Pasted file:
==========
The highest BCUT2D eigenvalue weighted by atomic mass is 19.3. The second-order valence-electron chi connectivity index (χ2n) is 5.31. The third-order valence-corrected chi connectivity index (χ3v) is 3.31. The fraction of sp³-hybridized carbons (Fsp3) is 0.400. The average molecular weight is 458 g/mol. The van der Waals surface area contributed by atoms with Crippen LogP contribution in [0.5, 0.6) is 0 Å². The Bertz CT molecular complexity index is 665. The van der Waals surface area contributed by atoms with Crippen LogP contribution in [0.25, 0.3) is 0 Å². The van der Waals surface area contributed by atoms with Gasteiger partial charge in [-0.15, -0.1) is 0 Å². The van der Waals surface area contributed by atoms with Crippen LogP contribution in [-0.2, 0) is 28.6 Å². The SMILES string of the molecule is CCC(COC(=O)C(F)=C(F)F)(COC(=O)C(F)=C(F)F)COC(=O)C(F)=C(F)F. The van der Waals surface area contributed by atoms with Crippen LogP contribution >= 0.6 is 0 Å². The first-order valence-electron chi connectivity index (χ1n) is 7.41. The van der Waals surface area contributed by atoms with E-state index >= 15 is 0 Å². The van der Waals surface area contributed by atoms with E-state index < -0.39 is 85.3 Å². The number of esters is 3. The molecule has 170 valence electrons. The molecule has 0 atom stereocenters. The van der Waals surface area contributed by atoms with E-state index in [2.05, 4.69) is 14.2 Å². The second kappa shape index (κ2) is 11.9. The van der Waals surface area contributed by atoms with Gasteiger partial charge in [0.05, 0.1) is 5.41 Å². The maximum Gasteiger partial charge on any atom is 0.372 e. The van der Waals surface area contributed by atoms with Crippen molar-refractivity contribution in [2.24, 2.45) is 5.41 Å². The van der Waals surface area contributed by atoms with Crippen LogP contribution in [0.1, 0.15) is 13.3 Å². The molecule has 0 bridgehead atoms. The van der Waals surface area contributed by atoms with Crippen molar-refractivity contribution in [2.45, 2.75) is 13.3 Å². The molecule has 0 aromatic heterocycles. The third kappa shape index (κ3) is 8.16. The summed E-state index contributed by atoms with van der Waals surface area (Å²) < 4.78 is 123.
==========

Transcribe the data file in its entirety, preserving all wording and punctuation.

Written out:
The highest BCUT2D eigenvalue weighted by atomic mass is 19.3. The second-order valence-electron chi connectivity index (χ2n) is 5.31. The third-order valence-corrected chi connectivity index (χ3v) is 3.31. The fraction of sp³-hybridized carbons (Fsp3) is 0.400. The average molecular weight is 458 g/mol. The van der Waals surface area contributed by atoms with Crippen LogP contribution in [0.5, 0.6) is 0 Å². The Bertz CT molecular complexity index is 665. The van der Waals surface area contributed by atoms with Crippen LogP contribution in [0.25, 0.3) is 0 Å². The van der Waals surface area contributed by atoms with Gasteiger partial charge in [-0.15, -0.1) is 0 Å². The van der Waals surface area contributed by atoms with Crippen LogP contribution in [-0.2, 0) is 28.6 Å². The SMILES string of the molecule is CCC(COC(=O)C(F)=C(F)F)(COC(=O)C(F)=C(F)F)COC(=O)C(F)=C(F)F. The van der Waals surface area contributed by atoms with Crippen LogP contribution >= 0.6 is 0 Å². The first-order valence-electron chi connectivity index (χ1n) is 7.41. The van der Waals surface area contributed by atoms with E-state index >= 15 is 0 Å². The van der Waals surface area contributed by atoms with E-state index < -0.39 is 85.3 Å². The number of esters is 3. The molecule has 170 valence electrons. The molecule has 0 atom stereocenters. The van der Waals surface area contributed by atoms with E-state index in [2.05, 4.69) is 14.2 Å². The second kappa shape index (κ2) is 11.9. The van der Waals surface area contributed by atoms with Gasteiger partial charge in [0.05, 0.1) is 5.41 Å². The maximum Gasteiger partial charge on any atom is 0.372 e. The van der Waals surface area contributed by atoms with Crippen molar-refractivity contribution in [2.24, 2.45) is 5.41 Å². The van der Waals surface area contributed by atoms with Crippen LogP contribution in [0.1, 0.15) is 13.3 Å². The molecule has 0 bridgehead atoms. The van der Waals surface area contributed by atoms with Crippen molar-refractivity contribution in [2.45, 2.75) is 13.3 Å². The molecule has 0 aromatic heterocycles. The third kappa shape index (κ3) is 8.16. The summed E-state index contributed by atoms with van der Waals surface area (Å²) < 4.78 is 123.